The pro bono class action that dislodged the issuance of irregular marriage certificates in Nigeria
Olumide Babalola, Olumide Babalola LP, Lagos
In 1976, under the General Olusegun Obasanjo regime, the introduction of local government councils as a tier of the Nigerian Government led to an unconscious distortion of the Marriage Act, LFN 1990. Local government councils began to conduct marriages and issue their own version of marriage certificates, which were radically different from the Form E specifically provided under the Marriage Act. As a result, some of the recipients of this specie of marriage certificate suffered varying degrees of victimisation, either at other countries embassies and consulates or during litigation in Nigerian courts, where they tendered the certificates as evidence of purported celebration of their marriages under the Marriage Act.
By Item 61, Second Schedule, Part 1 of the Constitution of the Federal Republic of Nigeria, 1999 (as amended), formation of marriages, among other matters, are regulated by the Federal Government. Consequently, the Marriage Act as enacted by the National Assembly regulates formation of marriages and the law specifically provides in section 24 that marriage certificates shall be in Form E and details the contents.
Upon the noted introduction of local government councils in Nigeria, deviations from issuing marriage certificates in Form E arose and new versions were created. To address and redress this anomaly, I filed a pro bono class action for and on behalf of the over ten million recipients of the irregular marriage certificates before the Lagos State High Court in Suit No. LD/1343/2016 against all the 774 local government councils in Nigeria as defendants. In the class action, the following relief was sought:
Judgment was given in the class action on 15 May 2017, when the court, per I O Harrison, J granted relief and ordered all the local government councils to begin to issue uniform marriage certificates in Form E provided by the Marriage Act. The Court also expressly pronounced on the legality and validity of all marriages issued with the irregular marriage certificates.
Remarks and conclusion
The significance of the class action was particularly pronounced by its nationwide effect, as well as its role in synchronising the sector by ensuring that everyone had the same marriage certificate irrespective of the issuing government authority.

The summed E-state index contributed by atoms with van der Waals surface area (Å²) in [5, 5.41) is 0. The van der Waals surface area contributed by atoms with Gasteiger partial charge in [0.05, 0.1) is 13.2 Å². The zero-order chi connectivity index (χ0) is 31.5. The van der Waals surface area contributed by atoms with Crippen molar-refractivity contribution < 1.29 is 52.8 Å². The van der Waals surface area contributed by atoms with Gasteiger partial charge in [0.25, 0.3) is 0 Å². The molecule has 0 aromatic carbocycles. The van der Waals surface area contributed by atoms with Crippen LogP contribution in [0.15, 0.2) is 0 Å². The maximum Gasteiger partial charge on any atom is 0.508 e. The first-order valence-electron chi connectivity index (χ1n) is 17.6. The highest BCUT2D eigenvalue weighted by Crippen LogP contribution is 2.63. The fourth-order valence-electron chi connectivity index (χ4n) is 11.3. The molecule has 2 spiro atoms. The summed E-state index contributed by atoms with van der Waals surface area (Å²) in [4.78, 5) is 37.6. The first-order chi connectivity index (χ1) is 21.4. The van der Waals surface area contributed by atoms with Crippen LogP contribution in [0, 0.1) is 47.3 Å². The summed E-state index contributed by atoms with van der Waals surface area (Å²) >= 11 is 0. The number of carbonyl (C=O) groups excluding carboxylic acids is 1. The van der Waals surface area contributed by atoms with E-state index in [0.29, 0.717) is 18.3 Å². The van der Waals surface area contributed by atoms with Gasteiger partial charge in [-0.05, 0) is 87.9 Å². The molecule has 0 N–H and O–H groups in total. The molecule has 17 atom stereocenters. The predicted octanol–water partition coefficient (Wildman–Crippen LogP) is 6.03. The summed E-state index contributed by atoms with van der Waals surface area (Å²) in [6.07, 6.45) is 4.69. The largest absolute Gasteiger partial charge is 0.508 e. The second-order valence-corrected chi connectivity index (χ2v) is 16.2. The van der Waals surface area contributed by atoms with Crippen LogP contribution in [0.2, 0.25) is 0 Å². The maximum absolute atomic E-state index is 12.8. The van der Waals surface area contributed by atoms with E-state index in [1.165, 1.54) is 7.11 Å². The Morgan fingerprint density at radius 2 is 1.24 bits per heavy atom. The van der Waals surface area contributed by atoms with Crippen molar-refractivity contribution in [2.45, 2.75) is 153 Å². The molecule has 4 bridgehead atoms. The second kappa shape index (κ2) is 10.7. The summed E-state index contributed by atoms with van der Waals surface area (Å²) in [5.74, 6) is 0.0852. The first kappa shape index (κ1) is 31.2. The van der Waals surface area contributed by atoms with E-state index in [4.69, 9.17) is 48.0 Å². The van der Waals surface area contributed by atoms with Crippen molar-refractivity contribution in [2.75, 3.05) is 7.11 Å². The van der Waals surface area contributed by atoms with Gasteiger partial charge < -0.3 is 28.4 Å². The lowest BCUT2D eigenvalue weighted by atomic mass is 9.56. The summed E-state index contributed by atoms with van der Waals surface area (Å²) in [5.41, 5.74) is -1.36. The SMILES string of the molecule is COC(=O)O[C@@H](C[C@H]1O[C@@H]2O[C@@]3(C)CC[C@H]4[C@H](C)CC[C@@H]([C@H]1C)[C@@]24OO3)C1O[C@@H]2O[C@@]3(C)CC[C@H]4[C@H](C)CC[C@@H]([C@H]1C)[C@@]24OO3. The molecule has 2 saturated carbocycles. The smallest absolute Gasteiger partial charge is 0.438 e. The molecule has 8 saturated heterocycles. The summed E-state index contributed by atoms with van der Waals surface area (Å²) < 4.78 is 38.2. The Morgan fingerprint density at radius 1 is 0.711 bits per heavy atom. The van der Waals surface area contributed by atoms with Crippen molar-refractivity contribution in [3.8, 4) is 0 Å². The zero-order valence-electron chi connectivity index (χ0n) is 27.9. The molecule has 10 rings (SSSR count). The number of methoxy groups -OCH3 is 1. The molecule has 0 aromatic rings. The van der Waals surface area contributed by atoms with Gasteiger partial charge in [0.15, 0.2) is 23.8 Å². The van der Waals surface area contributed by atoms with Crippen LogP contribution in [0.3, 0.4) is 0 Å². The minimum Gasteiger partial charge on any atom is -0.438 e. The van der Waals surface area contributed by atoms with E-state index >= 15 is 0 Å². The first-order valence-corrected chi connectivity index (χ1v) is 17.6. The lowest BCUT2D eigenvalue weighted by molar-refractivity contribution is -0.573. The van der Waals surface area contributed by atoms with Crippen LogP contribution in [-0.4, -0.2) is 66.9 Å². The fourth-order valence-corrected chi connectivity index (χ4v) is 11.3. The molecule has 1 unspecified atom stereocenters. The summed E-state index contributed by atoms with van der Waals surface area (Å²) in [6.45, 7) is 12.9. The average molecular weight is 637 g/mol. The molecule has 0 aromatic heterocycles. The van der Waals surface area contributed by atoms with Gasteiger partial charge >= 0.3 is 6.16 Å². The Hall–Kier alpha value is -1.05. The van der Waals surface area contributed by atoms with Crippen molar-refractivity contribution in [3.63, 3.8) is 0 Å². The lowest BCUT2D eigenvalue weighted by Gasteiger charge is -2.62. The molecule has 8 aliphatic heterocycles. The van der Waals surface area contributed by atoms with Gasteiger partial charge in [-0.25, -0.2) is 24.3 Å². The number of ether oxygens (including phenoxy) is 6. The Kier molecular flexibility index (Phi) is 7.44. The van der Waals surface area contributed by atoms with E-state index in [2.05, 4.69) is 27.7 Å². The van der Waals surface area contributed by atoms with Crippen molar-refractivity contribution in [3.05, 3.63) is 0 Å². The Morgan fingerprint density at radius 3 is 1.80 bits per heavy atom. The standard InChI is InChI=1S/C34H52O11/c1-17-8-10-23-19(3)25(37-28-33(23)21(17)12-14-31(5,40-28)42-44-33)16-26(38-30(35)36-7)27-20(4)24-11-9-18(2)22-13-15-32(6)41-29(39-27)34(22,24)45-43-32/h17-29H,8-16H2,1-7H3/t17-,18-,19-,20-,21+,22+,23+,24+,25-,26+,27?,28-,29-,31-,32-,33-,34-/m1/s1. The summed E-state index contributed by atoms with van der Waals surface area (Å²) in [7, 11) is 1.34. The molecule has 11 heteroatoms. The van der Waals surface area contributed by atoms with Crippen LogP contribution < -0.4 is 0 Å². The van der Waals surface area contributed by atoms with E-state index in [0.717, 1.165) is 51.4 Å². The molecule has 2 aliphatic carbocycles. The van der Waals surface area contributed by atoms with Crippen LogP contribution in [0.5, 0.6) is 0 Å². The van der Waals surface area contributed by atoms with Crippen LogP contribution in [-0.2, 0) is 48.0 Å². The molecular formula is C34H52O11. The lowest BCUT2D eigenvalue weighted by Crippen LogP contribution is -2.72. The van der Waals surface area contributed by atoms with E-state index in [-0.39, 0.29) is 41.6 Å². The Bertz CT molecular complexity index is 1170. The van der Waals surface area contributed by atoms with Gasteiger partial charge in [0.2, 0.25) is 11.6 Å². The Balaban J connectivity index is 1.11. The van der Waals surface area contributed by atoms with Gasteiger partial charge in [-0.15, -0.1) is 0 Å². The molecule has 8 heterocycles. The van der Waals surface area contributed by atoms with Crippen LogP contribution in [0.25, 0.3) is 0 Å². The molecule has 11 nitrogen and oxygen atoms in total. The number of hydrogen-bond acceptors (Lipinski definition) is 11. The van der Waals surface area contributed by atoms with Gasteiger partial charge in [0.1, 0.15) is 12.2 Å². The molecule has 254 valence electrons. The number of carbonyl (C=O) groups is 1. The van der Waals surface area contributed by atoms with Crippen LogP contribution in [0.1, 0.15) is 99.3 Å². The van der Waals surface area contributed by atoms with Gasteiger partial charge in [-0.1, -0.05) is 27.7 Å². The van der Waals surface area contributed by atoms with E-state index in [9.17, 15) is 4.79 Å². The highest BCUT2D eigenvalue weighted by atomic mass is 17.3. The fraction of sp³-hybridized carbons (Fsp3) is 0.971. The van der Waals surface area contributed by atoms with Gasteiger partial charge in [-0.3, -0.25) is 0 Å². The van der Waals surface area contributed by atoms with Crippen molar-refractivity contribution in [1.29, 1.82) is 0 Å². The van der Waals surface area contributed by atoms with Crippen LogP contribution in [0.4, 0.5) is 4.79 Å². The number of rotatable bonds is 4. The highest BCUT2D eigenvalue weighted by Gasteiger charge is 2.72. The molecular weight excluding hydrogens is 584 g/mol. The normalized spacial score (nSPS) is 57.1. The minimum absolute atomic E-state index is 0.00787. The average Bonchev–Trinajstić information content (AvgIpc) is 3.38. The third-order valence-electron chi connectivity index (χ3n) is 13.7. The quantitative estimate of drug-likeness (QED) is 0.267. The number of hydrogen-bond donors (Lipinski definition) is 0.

Thankfully, in obedience to the judgment, local governments have started issuing the proper marriage certificates in Form E after the Lagos State Ministry of Local Government and Community Affairs, via a letter dated 30 June 2017, ordered the local government to begin to do so. It is worth noting that victims of irregular marriage certificates have also been invited to replace them with the statutory Form E.
I am particularly excited on three grounds: (1) to think that public interest litigation can be used as an instrument of social engineering, especially to correct an unlawful practice that has pervaded our nation for over 50 years; (2) the level of social consciousness and awareness aroused by the judgment is amazing; and (3) the speed with which the concerned government agencies aligned with the judgment and gave full effect to it.
The class action gave a voice to the voiceless and disadvantaged millions of recipients of the irregular marriage certificates, who at one time or the other may have suffered discrimination, disadvantage and/or disenchantment over the bearing of a second class marriage certificate issued by government agencies in gross violation of mandatory salutatory provisions.
The significant judgment represents the most publicised and far-reaching class action judgment in the history of the Nigerian judiciary and, arguably, public interest litigation in this part of Africa as it affected almost every family in Nigeria.
 A copy of the judgment is available online at: http://theclassactioncrusader.com/?p=314&preview=true.
 For example, see: Samson Ezea, Questioning authenticity of marriage certificates issued by local governments (The Guardian, 03 June 2017), available at: https://guardian.ng/saturday-magazine/questioning-authenticity-of-marriage-certificates-issued-by-local-governments/.